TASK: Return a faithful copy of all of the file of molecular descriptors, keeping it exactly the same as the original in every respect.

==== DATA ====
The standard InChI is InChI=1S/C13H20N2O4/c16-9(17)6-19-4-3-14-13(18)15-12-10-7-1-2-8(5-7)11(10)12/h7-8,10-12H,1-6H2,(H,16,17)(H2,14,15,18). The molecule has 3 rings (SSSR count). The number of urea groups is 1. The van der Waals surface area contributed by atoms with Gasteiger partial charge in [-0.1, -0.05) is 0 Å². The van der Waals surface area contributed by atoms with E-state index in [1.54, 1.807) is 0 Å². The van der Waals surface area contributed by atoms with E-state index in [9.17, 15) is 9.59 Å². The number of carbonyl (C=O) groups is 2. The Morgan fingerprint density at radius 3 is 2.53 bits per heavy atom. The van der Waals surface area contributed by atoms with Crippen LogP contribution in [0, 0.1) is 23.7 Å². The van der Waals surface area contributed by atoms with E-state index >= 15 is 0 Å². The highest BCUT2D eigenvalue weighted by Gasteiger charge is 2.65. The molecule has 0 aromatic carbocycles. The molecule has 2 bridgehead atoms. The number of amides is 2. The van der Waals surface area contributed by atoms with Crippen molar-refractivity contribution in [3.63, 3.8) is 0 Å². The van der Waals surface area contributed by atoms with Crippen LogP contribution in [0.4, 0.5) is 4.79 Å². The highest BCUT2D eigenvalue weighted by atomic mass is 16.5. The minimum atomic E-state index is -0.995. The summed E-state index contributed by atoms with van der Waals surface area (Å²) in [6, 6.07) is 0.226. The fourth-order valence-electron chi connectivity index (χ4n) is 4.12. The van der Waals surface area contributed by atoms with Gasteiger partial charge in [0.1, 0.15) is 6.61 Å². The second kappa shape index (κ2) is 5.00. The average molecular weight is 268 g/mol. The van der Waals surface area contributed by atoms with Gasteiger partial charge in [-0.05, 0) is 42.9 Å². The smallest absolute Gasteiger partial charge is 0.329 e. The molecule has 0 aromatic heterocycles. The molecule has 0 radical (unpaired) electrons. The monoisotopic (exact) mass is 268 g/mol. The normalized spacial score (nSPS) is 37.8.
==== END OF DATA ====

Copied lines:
The standard InChI is InChI=1S/C13H20N2O4/c16-9(17)6-19-4-3-14-13(18)15-12-10-7-1-2-8(5-7)11(10)12/h7-8,10-12H,1-6H2,(H,16,17)(H2,14,15,18). The molecule has 3 rings (SSSR count). The number of urea groups is 1. The van der Waals surface area contributed by atoms with Gasteiger partial charge in [-0.1, -0.05) is 0 Å². The van der Waals surface area contributed by atoms with E-state index in [1.54, 1.807) is 0 Å². The van der Waals surface area contributed by atoms with E-state index in [9.17, 15) is 9.59 Å². The number of carbonyl (C=O) groups is 2. The Morgan fingerprint density at radius 3 is 2.53 bits per heavy atom. The van der Waals surface area contributed by atoms with Crippen LogP contribution in [0, 0.1) is 23.7 Å². The van der Waals surface area contributed by atoms with E-state index >= 15 is 0 Å². The highest BCUT2D eigenvalue weighted by Gasteiger charge is 2.65. The molecule has 0 aromatic carbocycles. The molecule has 2 bridgehead atoms. The number of amides is 2. The van der Waals surface area contributed by atoms with Crippen molar-refractivity contribution in [3.63, 3.8) is 0 Å². The van der Waals surface area contributed by atoms with Crippen LogP contribution in [0.4, 0.5) is 4.79 Å². The highest BCUT2D eigenvalue weighted by atomic mass is 16.5. The minimum atomic E-state index is -0.995. The summed E-state index contributed by atoms with van der Waals surface area (Å²) in [6, 6.07) is 0.226. The fourth-order valence-electron chi connectivity index (χ4n) is 4.12. The van der Waals surface area contributed by atoms with Gasteiger partial charge in [0.1, 0.15) is 6.61 Å². The second kappa shape index (κ2) is 5.00. The average molecular weight is 268 g/mol. The van der Waals surface area contributed by atoms with Gasteiger partial charge in [-0.05, 0) is 42.9 Å². The smallest absolute Gasteiger partial charge is 0.329 e. The molecule has 0 aromatic heterocycles. The molecule has 0 radical (unpaired) electrons. The monoisotopic (exact) mass is 268 g/mol. The normalized spacial score (nSPS) is 37.8.